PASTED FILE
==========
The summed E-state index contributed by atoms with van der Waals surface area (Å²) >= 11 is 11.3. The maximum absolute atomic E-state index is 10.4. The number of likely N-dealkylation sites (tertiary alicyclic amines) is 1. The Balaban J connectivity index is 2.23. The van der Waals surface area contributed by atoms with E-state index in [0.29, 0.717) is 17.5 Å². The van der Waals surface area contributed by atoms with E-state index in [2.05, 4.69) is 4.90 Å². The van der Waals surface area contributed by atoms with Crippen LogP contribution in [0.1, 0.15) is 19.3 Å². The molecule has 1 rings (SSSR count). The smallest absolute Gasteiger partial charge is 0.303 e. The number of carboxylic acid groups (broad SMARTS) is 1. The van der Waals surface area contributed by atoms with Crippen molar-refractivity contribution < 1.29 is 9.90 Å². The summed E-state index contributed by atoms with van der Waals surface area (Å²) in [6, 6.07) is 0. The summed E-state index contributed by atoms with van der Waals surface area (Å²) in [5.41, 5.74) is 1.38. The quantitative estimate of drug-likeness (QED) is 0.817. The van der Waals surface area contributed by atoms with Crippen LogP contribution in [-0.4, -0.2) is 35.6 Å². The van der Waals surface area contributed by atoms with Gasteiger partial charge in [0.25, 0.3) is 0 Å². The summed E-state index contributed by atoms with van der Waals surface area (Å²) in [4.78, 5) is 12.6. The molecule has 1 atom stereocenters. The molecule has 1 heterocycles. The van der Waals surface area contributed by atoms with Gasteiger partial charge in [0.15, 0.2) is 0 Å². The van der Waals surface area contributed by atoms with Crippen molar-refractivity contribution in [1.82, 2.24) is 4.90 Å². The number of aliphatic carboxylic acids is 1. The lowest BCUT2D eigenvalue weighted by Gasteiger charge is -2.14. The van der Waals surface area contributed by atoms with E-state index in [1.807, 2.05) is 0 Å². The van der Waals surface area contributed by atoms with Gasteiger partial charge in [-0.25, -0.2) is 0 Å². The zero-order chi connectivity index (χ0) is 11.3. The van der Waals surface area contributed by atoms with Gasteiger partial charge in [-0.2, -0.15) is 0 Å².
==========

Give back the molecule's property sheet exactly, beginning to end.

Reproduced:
The summed E-state index contributed by atoms with van der Waals surface area (Å²) >= 11 is 11.3. The maximum absolute atomic E-state index is 10.4. The number of likely N-dealkylation sites (tertiary alicyclic amines) is 1. The Balaban J connectivity index is 2.23. The van der Waals surface area contributed by atoms with E-state index in [0.29, 0.717) is 17.5 Å². The van der Waals surface area contributed by atoms with E-state index in [2.05, 4.69) is 4.90 Å². The van der Waals surface area contributed by atoms with Crippen LogP contribution in [0.1, 0.15) is 19.3 Å². The molecule has 1 rings (SSSR count). The smallest absolute Gasteiger partial charge is 0.303 e. The number of carboxylic acid groups (broad SMARTS) is 1. The van der Waals surface area contributed by atoms with Crippen molar-refractivity contribution < 1.29 is 9.90 Å². The summed E-state index contributed by atoms with van der Waals surface area (Å²) in [6, 6.07) is 0. The summed E-state index contributed by atoms with van der Waals surface area (Å²) in [5.41, 5.74) is 1.38. The quantitative estimate of drug-likeness (QED) is 0.817. The van der Waals surface area contributed by atoms with Crippen LogP contribution in [-0.4, -0.2) is 35.6 Å². The van der Waals surface area contributed by atoms with Gasteiger partial charge in [0.25, 0.3) is 0 Å². The summed E-state index contributed by atoms with van der Waals surface area (Å²) in [4.78, 5) is 12.6. The molecule has 1 atom stereocenters. The molecule has 1 heterocycles. The van der Waals surface area contributed by atoms with Gasteiger partial charge in [0.15, 0.2) is 0 Å². The van der Waals surface area contributed by atoms with Crippen molar-refractivity contribution in [1.82, 2.24) is 4.90 Å². The number of aliphatic carboxylic acids is 1. The lowest BCUT2D eigenvalue weighted by Gasteiger charge is -2.14. The van der Waals surface area contributed by atoms with E-state index in [1.807, 2.05) is 0 Å². The van der Waals surface area contributed by atoms with Gasteiger partial charge in [-0.25, -0.2) is 0 Å². The zero-order chi connectivity index (χ0) is 11.3. The van der Waals surface area contributed by atoms with Gasteiger partial charge in [-0.2, -0.15) is 0 Å².